Jeep 4WD Means Living an Outdoor Lifestyle!
I am the author of
the Jeep® Owner's
and six other books. I've been a Tread Lightly 4x4 Clinic instructor and annual
presenter at the Camp Jeep® Mopar Tent workshops...My professional friends include
outdoor aboriginal survival expert Cody
Lundin and OHV writer and 4WD Mechanix Magazine columnist Tom Willis.—Moses
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guides this Jeep 4x4 across a fast-moving stream crossing. Cody Lundin occupies the passenger seat during this
segment of the survival workshop. Participant Dan Patterson steers his Wrangler Rubicon TJ into the swift,
springtime run-off at Desert Creek, Nevada.
demonstrates natural fire starting. The native fuel is a safe, consistent fire source. Ample oxygen keeps an ember
burning steadily. When it's time to grow the fire, you add more of this fuel.
Imagine getting stuck in a
blizzard—not your ordinary winter storm, something more like the fury of a
blinding, sub-zero whiteout in the Grand Teton Range. Or maybe your four-wheeling adventure, just
outside Death Valley National Park, has turned into a scorching July nightmare when a rock punches a hole in
your engine's oil pan—the engine chucked a connecting rod, and every water
sighting for the last fifty miles was a mirage. Wouldn’t this be a good time to have a
Paleolithic hunter or aboriginal survivalist as your wheelin’ buddy?
At the Branson, Missouri, Camp
Jeep 2003, my Mopar/Jeep Accessories workshops included a colorful guest. He was easy to spot, the only attendee at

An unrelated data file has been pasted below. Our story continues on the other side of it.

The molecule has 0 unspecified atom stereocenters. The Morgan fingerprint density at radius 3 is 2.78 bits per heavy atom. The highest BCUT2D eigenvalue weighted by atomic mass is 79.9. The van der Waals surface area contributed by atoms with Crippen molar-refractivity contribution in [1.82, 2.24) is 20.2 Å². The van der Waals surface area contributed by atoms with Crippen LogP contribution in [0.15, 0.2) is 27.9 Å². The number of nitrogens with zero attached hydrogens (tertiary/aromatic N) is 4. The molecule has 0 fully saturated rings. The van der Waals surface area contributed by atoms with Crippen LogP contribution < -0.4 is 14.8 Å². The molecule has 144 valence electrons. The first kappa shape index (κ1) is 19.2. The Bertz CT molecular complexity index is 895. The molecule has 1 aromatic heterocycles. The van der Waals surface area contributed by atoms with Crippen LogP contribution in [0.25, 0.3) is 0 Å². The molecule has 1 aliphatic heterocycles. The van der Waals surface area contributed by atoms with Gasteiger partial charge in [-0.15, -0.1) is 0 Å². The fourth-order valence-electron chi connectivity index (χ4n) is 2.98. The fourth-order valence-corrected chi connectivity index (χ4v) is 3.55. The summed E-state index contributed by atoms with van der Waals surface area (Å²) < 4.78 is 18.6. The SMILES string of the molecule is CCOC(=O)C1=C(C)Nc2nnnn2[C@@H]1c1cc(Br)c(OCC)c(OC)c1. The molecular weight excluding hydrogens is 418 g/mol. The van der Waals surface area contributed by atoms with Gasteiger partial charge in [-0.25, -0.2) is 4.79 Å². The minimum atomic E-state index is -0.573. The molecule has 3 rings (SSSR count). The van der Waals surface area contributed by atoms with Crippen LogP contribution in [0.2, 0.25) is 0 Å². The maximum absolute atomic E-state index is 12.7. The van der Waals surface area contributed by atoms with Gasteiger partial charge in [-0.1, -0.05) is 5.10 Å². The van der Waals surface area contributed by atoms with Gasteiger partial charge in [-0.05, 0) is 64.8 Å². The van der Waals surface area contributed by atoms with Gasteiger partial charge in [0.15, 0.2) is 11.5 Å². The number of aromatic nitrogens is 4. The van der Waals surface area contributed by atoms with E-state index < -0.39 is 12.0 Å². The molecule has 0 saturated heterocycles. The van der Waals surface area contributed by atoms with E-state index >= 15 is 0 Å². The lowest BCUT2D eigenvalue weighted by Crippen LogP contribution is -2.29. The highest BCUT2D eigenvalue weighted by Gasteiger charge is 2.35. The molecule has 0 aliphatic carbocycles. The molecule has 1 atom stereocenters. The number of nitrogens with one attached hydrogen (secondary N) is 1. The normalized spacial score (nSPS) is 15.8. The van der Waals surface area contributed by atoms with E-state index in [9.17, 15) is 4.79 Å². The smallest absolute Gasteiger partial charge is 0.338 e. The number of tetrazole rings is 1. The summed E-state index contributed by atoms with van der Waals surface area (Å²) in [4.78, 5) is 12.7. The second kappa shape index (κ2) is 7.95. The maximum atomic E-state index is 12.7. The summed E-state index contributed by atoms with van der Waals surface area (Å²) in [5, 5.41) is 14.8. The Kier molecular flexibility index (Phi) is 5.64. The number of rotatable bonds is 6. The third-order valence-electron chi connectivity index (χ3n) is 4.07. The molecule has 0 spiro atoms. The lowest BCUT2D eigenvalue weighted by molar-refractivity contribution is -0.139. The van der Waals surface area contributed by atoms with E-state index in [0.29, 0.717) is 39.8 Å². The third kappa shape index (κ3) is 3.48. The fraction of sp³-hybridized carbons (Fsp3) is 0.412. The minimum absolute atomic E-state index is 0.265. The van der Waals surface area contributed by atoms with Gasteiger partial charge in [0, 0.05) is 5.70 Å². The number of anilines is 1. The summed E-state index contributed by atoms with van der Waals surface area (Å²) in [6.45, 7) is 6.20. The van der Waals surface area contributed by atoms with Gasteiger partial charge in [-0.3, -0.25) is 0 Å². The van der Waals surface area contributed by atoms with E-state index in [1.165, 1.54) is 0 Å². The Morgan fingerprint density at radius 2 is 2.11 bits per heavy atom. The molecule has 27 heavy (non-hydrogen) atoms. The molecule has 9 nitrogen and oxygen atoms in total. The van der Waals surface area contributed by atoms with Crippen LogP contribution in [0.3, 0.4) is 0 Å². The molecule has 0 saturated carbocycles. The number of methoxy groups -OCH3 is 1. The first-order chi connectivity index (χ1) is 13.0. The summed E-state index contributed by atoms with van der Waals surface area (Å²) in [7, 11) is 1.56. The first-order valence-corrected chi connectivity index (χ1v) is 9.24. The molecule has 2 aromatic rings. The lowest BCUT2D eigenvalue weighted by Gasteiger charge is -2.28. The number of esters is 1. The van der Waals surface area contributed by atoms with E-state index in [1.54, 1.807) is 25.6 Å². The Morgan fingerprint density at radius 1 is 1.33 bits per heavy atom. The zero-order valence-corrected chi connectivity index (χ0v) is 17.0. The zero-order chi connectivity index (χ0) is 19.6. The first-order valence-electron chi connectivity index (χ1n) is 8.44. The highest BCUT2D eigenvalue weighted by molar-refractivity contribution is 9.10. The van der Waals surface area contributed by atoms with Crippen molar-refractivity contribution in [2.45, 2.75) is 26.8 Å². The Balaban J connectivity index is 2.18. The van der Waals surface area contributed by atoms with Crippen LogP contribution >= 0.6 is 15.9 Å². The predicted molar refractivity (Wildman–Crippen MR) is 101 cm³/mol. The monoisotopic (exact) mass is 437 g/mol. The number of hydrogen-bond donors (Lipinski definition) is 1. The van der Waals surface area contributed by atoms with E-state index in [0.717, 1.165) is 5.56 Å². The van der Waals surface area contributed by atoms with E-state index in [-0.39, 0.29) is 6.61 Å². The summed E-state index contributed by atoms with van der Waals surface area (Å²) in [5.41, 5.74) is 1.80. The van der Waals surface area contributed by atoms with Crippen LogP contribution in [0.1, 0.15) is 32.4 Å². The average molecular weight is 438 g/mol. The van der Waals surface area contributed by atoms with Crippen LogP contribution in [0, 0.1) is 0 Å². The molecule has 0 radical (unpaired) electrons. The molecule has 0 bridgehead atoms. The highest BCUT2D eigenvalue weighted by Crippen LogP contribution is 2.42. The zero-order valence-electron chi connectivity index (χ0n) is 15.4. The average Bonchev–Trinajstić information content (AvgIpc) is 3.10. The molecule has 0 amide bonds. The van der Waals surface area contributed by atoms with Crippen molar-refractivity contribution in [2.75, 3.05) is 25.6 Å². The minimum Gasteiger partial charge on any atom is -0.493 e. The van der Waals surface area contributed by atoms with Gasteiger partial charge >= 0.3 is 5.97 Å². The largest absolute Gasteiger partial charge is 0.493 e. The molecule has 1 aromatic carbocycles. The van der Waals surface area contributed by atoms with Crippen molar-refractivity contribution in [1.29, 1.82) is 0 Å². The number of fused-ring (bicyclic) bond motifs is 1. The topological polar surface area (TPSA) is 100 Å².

the event who wore cut-offs, a tank top, braided pigtails and no shoes. For a Middle America crowd and corporate
sponsors from Detroit, this was an unusual sight. Given the cultural climate, Cody Lundin got a lot of
hit the 4WD trails, I explain a Full-Traction 4” Ultimate Suspension package. Participant Dan Patterson (standing
at left with his daughter) and I had just installed this system on his 2004 Rubicon TJ. In my workshops, I place
each participant's 4x4 on the hoist, describe its overall design and pinpoint the vehicle's vulnerable areas...Can
you spot Cody Lundin?
At my Mopar workshops, Cody asked
earnest questions about Jeep survival and how to keep his 300,000 mile CJ-7 running on its original engine and
geartrain. I recognized Cody Lundin as a genuine Jeep 4WD enthusiast, and we
hit it off immediately.
Soon thereafter, Cody's book,
98.6 Degrees: the Art of Keeping Your Ass
Alive!, earned rave
reviews and rocketed to the forefront of authoritative works on the art of aboriginal survival. Among its
many insights, the book addresses human physiology in the face of life-threatening stress. Recently released,
Cody's When All Hell Breaks
Loose has earned
Cody and I became fast friends, and he remained
busy with his Aboriginal Living
Skills School, LLC, located near Prescott, Arizona. Despite Cody’s ability to thrive
off the land in tranquil solitude—fishing by hand, grubbing or brain tanning—he has spent a good deal of time
either training hosts or hosting significant outdoor survival programs like Discovery Channel's "Dual Survival" as a co-star with Dan